The L-leg collection comprises a series of around 50 furniture designs made of plywood, all of which are based on an invention by Alvar Aalto, the so-called L-leg, an L-shaped bent solid wood leg. As a pioneer of technology Alvar Aalto had already experimented with bending wood in the late 1920s and finally developed the L-shaped leg in collaboration with the master carpenter and furniture maker Otto Korhonen. As a standardized, individual component, this L-leg could be easily and stably connected to table tops or seats and thus enabled the versatile and coherent furniture collection, which impresses with its combination of warmth and elegance due to the rounded corners and the material. Designs like the Stool Stool 60 or the table 81B 82B/82 have gone down in history as prime examples of modern design.
The Aaltos developed many of the Artek lighting designs themselves for their architectural projects. As lighting designs they are always based on the specific spatial conditions and exactly analysis of how the light scattering relates to the respective room. For the Paimio Sanatorium in particular a wide variety of lighting designs were created, from ceiling lamps to bedside lamps, but beyond that, they proved to be less commercially successful. The breakthrough came in 1937 with the Golden Bell pendant lamp for the Savoy Restaurant in Helsinki. Further lamp designs followed until the 1950s, such as the A110 pendant lamp in 1952, which is also known as the hand grenade due to its shape. Artek lights impress with their pleasantly scattered, diffuse and glare-free light, and as objects whose unmistakable dynamic design language appears simple, but never boring. Artek lights bequeath a wide variety of rooms an elegant, witty touch.
More about 'Alvar Aalto' in our blog
...Alvar Aalto’s Museum Designs" at the Alvar Aalto Museum, Jyväskylä, Finland Alvar Aalto developed his first musem project in 1928 for a local museum in Perniö, a project that remains unrealised... Between the two standing a further 11 museum projects, both realised and unrealised, and thus an ongoing occupation with museum planning and design that spans all periods of his career, all periods in the development of his formal, structural, material, aesthetic understandings, and thus his museum designs would appear to offer a concise yet comprehensive conduit via which to approach a better understanding of Alvar Aalto...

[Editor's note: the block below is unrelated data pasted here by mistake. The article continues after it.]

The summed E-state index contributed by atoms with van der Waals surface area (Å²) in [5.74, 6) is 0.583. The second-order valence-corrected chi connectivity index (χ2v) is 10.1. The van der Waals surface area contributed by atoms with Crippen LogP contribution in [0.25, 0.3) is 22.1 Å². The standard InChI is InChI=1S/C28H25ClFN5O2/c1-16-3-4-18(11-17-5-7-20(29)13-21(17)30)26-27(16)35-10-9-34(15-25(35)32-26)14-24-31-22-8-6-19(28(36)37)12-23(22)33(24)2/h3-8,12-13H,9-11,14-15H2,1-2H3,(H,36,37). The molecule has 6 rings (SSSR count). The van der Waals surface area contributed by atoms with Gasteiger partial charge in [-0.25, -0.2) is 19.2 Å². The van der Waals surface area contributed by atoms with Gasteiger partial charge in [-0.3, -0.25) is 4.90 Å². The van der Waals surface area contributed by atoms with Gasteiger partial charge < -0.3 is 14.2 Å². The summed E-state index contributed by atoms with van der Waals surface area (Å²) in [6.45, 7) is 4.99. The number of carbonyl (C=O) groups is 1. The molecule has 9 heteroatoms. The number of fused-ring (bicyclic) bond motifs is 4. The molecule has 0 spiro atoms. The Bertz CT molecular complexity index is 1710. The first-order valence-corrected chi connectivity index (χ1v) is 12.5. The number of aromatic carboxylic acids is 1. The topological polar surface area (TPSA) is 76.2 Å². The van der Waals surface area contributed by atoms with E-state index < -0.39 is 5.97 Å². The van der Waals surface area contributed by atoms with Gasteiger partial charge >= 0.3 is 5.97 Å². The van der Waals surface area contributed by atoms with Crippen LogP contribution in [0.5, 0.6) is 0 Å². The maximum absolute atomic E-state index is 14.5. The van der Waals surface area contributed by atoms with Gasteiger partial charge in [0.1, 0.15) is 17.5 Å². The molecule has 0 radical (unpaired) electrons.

...⇶ Design Museum Danmark - furnitureindex Alvar Aalto Foundation - A Stool Makes History Hosted by Goggle Arts and Culture A Stool Makes History is the online version of the Alvar Aalto Foundation's 2013 exhibition of the same name, and despite the unequivocal title, isn't just about Aalto's Stool 60 rather it uses the story of Stool 60 as a conduit via which to explore the work of Alvar and Aino Aalto... And in being such not only helps one approach a better understanding of just how much research, revolution and design is contained within the inconspicuous looking Stool 60, but also allows for the briefest of insights into the person of Otto Korhonen, director of the manufacturer Huonekalutehdas Korhonen and whose technical knowledge was so important in the development of the Aaltos' bent wood furniture; of the Aaltos' Paimio Sanatorium, a defining project in the development of Aino and Alvar Aalto, and a not irrelevant project in our current times; of how and why Artek came to be; but for all as reminder that back in the day it was Aino and Alvar Aalto, Alvar's predominance in the partnership being a largely post-war phenomenon...
...Probing Social and Methodological Innovation in Design opens at the MAK – Museum of Applied Arts, Stubenring 5, 1010 Vienna on Wednesday March 4th and runs until Sunday April 5th "Aino and Alvar Aalto Shared Visions... Innovations in Wood Bending Technology & Design of Furniture" at the Takenaka Carpentry Tools Museum, Kobe, Japan The second in a series of three exhibitions dedicated to Aino and Alvar Aalto to be staged in Japan between 2019 and 2021 Innovations in Wood Bending Technology & Design of Furniture takes as its focus, well, those innovations in wood bending technology & design of furniture developed and advanced by Aino and Alvar Aalto...
...Das Bauhaus in Berlin-Steglitz 1932-1933 opens at the Siemens-Villa, MSB Medical School Berlin, Calandrellistraße 1-9, 12247 Berlin on Wednesday September 4th and runs until Friday December 20th "Alvar Aalto’s Refined Landscapes" at the Museum of Finnish Architecture, Helsinki, Finland Whereas Alvar Aalto's work is often quoted in relation to nature, the nature in Aalto's work is often ignored... With the exhibition Alvar Aalto’s Refined Landscapes the Museum of Finnish Architecture aim to rectify that through foci not only on Aalto's interest in and inspiration from both natural landscapes and also cultivated gardens, be they from traditional Islamic or Japanese cultures or indeed his own contemporary Finland, but also how he integrated his buildings into their surrounding landscape, how he, as the museum note, "felt that architecture should be like a final touch added to an otherwise finished picture"...